The third floor accommodates an outdoor entertainment area that is supported by an events kitchen, allowing functions of various sizes.  There is also an outdoor running track that connects to the gym via the fire stairs for staff wanting to exercise in the fresh air.  

The building uses a minimal palette of external finishes to emphasise its dynamic shape. The clear glazing is framed above and below by a triangular section, pearlescent white aluminium “sill” detail that traces each of the curvilinear slab edges. This is offset by Tyrolean plaster on the minimal solid panels.  

The new building is an extension of the existing RMB ThinkSpace precinct, a publicly accessible art exhibition space that inhabits the spaces between the buildings at Merchant Place.  The underside of 8MP slabs are thus conceptualised as a 6th elevation and will receive an artwork that will be printed onto and integrated into the external ceiling panels, pulling the art precinct into the building. 

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Design challenges

The first big challenge (and Zutari will attest to this) was strengthening the existing columns in the basement and under the Bute Lane bridge link to take the new structure.  This required addition and expansion of the existing pile bases, as well as adding new rebar and width to the columns to increase their strength profile.  

Architecturally, the new building is designed around the basement grid layout (which all the Merchant Place buildings are based on) which creates a nice direct connection to the historical buildings, while showing how the same structural base can yield very different architectural results depending on how you approach it.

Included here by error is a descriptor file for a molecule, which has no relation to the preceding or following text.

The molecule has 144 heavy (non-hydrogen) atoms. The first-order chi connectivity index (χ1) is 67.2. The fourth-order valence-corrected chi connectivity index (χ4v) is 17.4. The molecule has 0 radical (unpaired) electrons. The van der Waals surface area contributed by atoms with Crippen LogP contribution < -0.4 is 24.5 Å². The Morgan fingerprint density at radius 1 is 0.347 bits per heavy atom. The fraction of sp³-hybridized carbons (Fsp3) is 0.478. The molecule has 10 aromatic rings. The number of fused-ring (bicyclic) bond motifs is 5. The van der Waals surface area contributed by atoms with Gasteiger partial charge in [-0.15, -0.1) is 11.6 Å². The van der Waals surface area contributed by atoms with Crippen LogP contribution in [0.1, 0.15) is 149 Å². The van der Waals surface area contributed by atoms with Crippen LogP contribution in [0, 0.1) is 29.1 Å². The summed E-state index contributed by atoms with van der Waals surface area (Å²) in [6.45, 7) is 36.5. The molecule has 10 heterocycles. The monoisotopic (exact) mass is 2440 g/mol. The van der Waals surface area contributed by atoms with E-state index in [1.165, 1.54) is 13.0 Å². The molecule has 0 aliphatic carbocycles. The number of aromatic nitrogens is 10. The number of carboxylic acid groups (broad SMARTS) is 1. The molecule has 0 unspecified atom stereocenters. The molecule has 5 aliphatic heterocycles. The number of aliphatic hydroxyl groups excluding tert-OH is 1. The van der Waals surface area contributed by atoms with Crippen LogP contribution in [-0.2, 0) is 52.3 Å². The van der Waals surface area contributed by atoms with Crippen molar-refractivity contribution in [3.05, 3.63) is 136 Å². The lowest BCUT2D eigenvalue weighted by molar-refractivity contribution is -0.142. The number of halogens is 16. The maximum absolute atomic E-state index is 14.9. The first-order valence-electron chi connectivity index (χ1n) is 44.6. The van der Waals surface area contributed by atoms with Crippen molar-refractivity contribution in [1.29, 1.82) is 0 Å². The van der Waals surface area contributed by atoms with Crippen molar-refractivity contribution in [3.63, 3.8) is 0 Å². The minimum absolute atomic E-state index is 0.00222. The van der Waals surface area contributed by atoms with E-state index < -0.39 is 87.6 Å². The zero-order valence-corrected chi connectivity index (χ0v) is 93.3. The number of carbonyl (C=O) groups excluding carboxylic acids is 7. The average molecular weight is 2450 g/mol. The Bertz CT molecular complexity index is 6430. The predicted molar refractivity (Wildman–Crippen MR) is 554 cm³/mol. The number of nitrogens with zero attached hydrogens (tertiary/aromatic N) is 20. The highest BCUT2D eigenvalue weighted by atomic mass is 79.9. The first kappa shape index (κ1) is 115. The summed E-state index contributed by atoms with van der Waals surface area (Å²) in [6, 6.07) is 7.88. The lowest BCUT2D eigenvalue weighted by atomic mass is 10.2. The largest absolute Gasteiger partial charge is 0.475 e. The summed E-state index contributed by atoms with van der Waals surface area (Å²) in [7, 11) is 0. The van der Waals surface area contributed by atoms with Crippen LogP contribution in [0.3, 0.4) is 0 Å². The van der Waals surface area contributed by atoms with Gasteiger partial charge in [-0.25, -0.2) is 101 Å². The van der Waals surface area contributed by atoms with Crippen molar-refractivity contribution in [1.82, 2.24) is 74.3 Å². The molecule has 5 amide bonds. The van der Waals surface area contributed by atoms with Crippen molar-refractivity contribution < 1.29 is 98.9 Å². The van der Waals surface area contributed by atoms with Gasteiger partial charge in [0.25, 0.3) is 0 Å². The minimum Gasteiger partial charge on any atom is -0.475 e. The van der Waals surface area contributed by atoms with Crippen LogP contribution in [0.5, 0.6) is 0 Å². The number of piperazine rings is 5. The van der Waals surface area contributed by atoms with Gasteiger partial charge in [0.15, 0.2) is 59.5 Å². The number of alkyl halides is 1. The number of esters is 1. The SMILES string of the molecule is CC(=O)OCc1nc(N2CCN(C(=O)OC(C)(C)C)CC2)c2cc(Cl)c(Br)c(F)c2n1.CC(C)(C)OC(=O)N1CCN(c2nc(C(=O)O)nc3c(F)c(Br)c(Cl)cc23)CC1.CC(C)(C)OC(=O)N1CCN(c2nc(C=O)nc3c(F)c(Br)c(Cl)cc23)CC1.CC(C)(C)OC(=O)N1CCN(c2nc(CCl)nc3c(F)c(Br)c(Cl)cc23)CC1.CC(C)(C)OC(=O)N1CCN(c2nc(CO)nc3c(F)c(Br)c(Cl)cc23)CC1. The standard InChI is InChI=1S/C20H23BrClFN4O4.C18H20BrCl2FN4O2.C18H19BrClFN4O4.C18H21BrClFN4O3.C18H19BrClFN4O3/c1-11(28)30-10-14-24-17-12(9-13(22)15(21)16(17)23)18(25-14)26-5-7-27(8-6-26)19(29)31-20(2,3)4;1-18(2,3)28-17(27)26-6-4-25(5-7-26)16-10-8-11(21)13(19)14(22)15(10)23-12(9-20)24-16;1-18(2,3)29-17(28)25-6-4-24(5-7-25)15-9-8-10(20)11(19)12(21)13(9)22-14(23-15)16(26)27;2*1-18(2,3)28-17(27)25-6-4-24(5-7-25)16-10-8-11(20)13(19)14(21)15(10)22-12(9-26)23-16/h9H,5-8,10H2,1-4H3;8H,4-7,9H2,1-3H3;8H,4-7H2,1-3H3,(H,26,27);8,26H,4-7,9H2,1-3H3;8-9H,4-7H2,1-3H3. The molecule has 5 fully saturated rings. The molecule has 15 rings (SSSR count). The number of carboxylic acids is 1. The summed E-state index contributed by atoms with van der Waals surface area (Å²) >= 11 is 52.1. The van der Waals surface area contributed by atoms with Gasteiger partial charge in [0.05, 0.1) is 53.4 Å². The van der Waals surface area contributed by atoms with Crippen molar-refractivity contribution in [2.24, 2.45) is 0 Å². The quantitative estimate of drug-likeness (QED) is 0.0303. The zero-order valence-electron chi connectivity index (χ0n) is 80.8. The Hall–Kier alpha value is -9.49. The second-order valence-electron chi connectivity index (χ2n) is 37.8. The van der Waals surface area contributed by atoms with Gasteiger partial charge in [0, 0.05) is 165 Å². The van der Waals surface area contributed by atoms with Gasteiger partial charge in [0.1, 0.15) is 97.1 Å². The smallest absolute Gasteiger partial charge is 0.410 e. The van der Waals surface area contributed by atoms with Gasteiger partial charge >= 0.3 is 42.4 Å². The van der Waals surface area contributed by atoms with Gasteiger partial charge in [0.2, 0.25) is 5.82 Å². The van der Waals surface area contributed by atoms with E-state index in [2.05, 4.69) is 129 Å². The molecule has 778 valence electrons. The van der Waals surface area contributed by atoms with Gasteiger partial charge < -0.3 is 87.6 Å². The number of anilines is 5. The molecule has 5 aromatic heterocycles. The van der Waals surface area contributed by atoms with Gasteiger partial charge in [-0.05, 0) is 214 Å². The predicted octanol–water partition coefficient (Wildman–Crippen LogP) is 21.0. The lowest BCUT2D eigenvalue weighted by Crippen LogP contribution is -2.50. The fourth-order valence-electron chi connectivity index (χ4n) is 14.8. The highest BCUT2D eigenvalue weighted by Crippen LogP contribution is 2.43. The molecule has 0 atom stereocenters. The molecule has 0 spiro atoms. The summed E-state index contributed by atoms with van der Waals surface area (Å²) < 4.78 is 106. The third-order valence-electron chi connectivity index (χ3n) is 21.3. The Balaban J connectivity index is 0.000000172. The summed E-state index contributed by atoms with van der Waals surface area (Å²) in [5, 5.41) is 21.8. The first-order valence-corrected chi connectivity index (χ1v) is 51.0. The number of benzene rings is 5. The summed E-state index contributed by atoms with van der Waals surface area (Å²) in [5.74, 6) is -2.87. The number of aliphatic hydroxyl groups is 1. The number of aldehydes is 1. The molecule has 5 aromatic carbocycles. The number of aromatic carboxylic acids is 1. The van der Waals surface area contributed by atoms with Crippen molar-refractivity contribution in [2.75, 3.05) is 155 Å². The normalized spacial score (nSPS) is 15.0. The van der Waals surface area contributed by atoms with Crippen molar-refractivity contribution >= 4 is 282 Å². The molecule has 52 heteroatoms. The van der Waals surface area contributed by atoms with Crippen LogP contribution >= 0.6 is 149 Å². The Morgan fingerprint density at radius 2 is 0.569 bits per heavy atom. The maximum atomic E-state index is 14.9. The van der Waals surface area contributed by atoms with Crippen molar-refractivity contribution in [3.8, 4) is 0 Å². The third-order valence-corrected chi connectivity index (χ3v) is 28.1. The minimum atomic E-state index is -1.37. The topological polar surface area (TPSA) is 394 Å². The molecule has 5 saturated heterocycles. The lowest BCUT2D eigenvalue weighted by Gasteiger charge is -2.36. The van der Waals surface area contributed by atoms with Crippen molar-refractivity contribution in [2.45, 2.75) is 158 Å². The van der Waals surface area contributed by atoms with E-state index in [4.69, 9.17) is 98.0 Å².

Another interesting challenge was dealing with the existing levels on the bridge link crossing over Bute Lane.   

The landscaping and water feature there previously covered a 1.5m step up where the bridge goes over Bute Lane.  The size of the building was such that the design team wanted to create a unified ground floor which was bigger than the upper portion of the slab.  To overcome this, a new suspended “bond-dek” slab was created that floats over the lower portion of the existing concrete slab.  It also created a useful void space for dealing with the new services from the building. 

The different uses that the team wanted to incorporate into the building all had their own unique design requirements, and the building needed to be flexible enough to accommodate all of these while also remaining economically viable.  This was achieved by creating a central services core that then supplied the various different use areas on the different floors, freeing up the bulk of the floorplate to be used as necessary. 

One of the big organizational questions was around where to position the creche.  Initial thinking was that it needed to be ground floor to accommodate an external play area.  This created a clash though as the piazza space is used through the day by staff, and is fully open to the public.  The counter intuitive solution was to lift the creche to the second floor, and create an open to the sky play area on that floor.  This allowed the team to resolve the security question while also given maximum freedom of use of the space to the creche.  The play area is wrapped by the running track on level 3 which creates a shaded zone.  To enhance the sense of exterior, a 4m high olive tree was planted in the centre of the play area, to provide shade and a sense of the natural environment.  To make sure there are no safety concerns the play area is enclosed on all sides by floor to ceiling glass, but is open to the sky. 

Meet the Team:  

Client: FirstRand 

Developer: Eris Property Group 

Architect, Urban Design, Landscape and Interior Design: Boogertman + Partners 

Quantity Surveyor: Vusela Consulting 

Civil, Structural, Wet Services and Green Star Consultant: Zutari 

Electrical Engineer: Claassen Auret Inc. 

Mechanical Engineer: Adaptive Resource Engineers 

Main Contractor: Trencon Construction 

Landscape contractor: Countryline Africa  

External façade installer: Diri Aluminium  

Project Manager: Metrum Project Management 

Photography: Tristan McClaren (Trencon Construction)